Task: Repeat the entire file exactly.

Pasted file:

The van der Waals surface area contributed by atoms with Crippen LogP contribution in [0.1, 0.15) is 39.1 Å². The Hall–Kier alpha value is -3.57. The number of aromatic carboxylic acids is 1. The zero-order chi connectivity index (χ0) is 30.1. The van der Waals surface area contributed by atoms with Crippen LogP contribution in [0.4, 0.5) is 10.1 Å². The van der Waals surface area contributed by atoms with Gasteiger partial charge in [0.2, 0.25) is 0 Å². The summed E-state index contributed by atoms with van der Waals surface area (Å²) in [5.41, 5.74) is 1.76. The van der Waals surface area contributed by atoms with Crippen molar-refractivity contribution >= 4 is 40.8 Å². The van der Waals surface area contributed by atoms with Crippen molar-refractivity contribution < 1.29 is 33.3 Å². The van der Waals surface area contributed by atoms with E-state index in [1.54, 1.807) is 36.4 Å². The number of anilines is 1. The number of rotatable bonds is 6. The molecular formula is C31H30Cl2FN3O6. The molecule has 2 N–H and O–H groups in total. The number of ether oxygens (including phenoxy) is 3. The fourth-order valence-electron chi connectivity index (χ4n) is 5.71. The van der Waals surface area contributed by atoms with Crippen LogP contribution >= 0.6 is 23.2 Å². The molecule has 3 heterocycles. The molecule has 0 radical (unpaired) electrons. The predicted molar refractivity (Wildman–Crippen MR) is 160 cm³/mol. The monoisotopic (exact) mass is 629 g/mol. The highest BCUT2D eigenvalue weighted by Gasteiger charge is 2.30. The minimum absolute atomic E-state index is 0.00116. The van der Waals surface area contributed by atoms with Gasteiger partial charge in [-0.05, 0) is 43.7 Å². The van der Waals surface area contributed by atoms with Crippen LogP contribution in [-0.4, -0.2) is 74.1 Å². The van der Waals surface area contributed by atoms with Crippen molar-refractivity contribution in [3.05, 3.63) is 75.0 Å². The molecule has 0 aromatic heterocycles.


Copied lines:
The van der Waals surface area contributed by atoms with Crippen LogP contribution in [0.1, 0.15) is 39.1 Å². The Hall–Kier alpha value is -3.57. The number of aromatic carboxylic acids is 1. The zero-order chi connectivity index (χ0) is 30.1. The van der Waals surface area contributed by atoms with Crippen LogP contribution in [0.4, 0.5) is 10.1 Å². The van der Waals surface area contributed by atoms with Gasteiger partial charge in [0.2, 0.25) is 0 Å². The summed E-state index contributed by atoms with van der Waals surface area (Å²) in [5.41, 5.74) is 1.76. The van der Waals surface area contributed by atoms with Crippen molar-refractivity contribution >= 4 is 40.8 Å². The van der Waals surface area contributed by atoms with Crippen molar-refractivity contribution < 1.29 is 33.3 Å². The van der Waals surface area contributed by atoms with E-state index in [1.54, 1.807) is 36.4 Å². The number of anilines is 1. The number of rotatable bonds is 6. The molecular formula is C31H30Cl2FN3O6. The molecule has 2 N–H and O–H groups in total. The number of ether oxygens (including phenoxy) is 3. The fourth-order valence-electron chi connectivity index (χ4n) is 5.71. The van der Waals surface area contributed by atoms with Crippen LogP contribution >= 0.6 is 23.2 Å². The molecule has 3 heterocycles. The molecule has 0 radical (unpaired) electrons. The predicted molar refractivity (Wildman–Crippen MR) is 160 cm³/mol. The monoisotopic (exact) mass is 629 g/mol. The highest BCUT2D eigenvalue weighted by Gasteiger charge is 2.30. The minimum absolute atomic E-state index is 0.00116. The van der Waals surface area contributed by atoms with Gasteiger partial charge in [-0.05, 0) is 43.7 Å². The van der Waals surface area contributed by atoms with Crippen LogP contribution in [-0.4, -0.2) is 74.1 Å². The van der Waals surface area contributed by atoms with Crippen molar-refractivity contribution in [3.05, 3.63) is 75.0 Å². The molecule has 0 aromatic heterocycles.